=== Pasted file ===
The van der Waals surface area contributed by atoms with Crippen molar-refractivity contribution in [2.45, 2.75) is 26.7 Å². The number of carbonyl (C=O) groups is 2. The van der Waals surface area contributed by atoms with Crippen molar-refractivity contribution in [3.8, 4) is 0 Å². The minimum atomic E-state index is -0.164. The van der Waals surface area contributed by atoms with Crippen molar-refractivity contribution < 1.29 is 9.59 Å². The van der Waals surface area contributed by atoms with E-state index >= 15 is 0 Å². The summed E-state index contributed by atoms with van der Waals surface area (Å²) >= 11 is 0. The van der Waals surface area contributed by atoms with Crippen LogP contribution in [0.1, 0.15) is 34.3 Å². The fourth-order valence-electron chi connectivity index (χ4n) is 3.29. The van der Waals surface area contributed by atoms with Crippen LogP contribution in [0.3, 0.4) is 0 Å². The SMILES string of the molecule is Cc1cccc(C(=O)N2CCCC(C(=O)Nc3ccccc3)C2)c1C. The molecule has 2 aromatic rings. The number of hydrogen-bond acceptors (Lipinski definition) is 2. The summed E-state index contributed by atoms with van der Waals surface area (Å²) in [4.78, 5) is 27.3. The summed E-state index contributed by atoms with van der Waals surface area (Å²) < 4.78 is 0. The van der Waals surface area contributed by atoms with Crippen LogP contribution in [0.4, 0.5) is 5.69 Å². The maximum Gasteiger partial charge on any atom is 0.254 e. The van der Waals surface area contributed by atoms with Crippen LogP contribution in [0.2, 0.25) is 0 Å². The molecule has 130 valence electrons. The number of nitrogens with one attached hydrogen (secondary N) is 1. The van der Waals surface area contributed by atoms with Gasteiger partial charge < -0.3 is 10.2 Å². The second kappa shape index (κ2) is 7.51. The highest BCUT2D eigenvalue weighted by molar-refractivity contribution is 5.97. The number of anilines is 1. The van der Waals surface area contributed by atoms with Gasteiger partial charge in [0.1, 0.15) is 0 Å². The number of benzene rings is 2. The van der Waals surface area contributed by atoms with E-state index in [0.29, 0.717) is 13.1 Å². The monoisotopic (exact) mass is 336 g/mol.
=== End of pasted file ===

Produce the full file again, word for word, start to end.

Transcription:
The van der Waals surface area contributed by atoms with Crippen molar-refractivity contribution in [2.45, 2.75) is 26.7 Å². The number of carbonyl (C=O) groups is 2. The van der Waals surface area contributed by atoms with Crippen molar-refractivity contribution in [3.8, 4) is 0 Å². The minimum atomic E-state index is -0.164. The van der Waals surface area contributed by atoms with Crippen molar-refractivity contribution < 1.29 is 9.59 Å². The van der Waals surface area contributed by atoms with E-state index >= 15 is 0 Å². The summed E-state index contributed by atoms with van der Waals surface area (Å²) >= 11 is 0. The van der Waals surface area contributed by atoms with Crippen LogP contribution in [0.1, 0.15) is 34.3 Å². The fourth-order valence-electron chi connectivity index (χ4n) is 3.29. The van der Waals surface area contributed by atoms with Crippen LogP contribution in [0.3, 0.4) is 0 Å². The SMILES string of the molecule is Cc1cccc(C(=O)N2CCCC(C(=O)Nc3ccccc3)C2)c1C. The molecule has 2 aromatic rings. The number of hydrogen-bond acceptors (Lipinski definition) is 2. The summed E-state index contributed by atoms with van der Waals surface area (Å²) in [4.78, 5) is 27.3. The summed E-state index contributed by atoms with van der Waals surface area (Å²) < 4.78 is 0. The van der Waals surface area contributed by atoms with Crippen LogP contribution in [0.4, 0.5) is 5.69 Å². The maximum Gasteiger partial charge on any atom is 0.254 e. The van der Waals surface area contributed by atoms with Crippen LogP contribution in [0.2, 0.25) is 0 Å². The molecule has 130 valence electrons. The number of nitrogens with one attached hydrogen (secondary N) is 1. The van der Waals surface area contributed by atoms with Gasteiger partial charge < -0.3 is 10.2 Å². The second kappa shape index (κ2) is 7.51. The highest BCUT2D eigenvalue weighted by molar-refractivity contribution is 5.97. The number of anilines is 1. The van der Waals surface area contributed by atoms with Gasteiger partial charge in [0.1, 0.15) is 0 Å². The number of benzene rings is 2. The van der Waals surface area contributed by atoms with E-state index in [0.29, 0.717) is 13.1 Å². The monoisotopic (exact) mass is 336 g/mol.